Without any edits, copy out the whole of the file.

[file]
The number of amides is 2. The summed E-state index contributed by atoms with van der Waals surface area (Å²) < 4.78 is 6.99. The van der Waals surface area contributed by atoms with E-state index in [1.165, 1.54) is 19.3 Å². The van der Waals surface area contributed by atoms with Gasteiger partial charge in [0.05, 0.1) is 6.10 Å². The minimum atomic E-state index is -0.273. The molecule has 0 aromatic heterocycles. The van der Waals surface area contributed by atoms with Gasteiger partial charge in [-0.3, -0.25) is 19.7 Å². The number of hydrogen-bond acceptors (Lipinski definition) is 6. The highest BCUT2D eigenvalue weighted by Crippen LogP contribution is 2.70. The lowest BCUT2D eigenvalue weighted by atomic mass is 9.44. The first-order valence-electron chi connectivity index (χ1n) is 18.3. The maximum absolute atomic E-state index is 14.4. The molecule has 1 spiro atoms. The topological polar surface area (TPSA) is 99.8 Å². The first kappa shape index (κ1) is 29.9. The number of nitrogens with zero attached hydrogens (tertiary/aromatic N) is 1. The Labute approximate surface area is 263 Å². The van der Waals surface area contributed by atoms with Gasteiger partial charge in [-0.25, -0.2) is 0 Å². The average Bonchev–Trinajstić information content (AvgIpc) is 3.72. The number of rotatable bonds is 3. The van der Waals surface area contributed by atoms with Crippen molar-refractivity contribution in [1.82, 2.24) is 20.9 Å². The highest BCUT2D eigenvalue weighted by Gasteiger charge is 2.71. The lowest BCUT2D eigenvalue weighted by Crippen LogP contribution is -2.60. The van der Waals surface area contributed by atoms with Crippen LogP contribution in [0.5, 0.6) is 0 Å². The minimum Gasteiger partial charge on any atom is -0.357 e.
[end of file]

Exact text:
The number of amides is 2. The summed E-state index contributed by atoms with van der Waals surface area (Å²) < 4.78 is 6.99. The van der Waals surface area contributed by atoms with E-state index in [1.165, 1.54) is 19.3 Å². The van der Waals surface area contributed by atoms with Gasteiger partial charge in [0.05, 0.1) is 6.10 Å². The minimum atomic E-state index is -0.273. The molecule has 0 aromatic heterocycles. The van der Waals surface area contributed by atoms with Gasteiger partial charge in [-0.3, -0.25) is 19.7 Å². The number of hydrogen-bond acceptors (Lipinski definition) is 6. The highest BCUT2D eigenvalue weighted by Crippen LogP contribution is 2.70. The lowest BCUT2D eigenvalue weighted by atomic mass is 9.44. The first-order valence-electron chi connectivity index (χ1n) is 18.3. The maximum absolute atomic E-state index is 14.4. The molecule has 1 spiro atoms. The topological polar surface area (TPSA) is 99.8 Å². The first kappa shape index (κ1) is 29.9. The number of nitrogens with zero attached hydrogens (tertiary/aromatic N) is 1. The Labute approximate surface area is 263 Å². The van der Waals surface area contributed by atoms with Gasteiger partial charge in [-0.25, -0.2) is 0 Å². The average Bonchev–Trinajstić information content (AvgIpc) is 3.72. The number of rotatable bonds is 3. The van der Waals surface area contributed by atoms with Crippen molar-refractivity contribution in [1.82, 2.24) is 20.9 Å². The highest BCUT2D eigenvalue weighted by Gasteiger charge is 2.71. The lowest BCUT2D eigenvalue weighted by Crippen LogP contribution is -2.60. The van der Waals surface area contributed by atoms with Crippen LogP contribution in [0.5, 0.6) is 0 Å². The minimum Gasteiger partial charge on any atom is -0.357 e.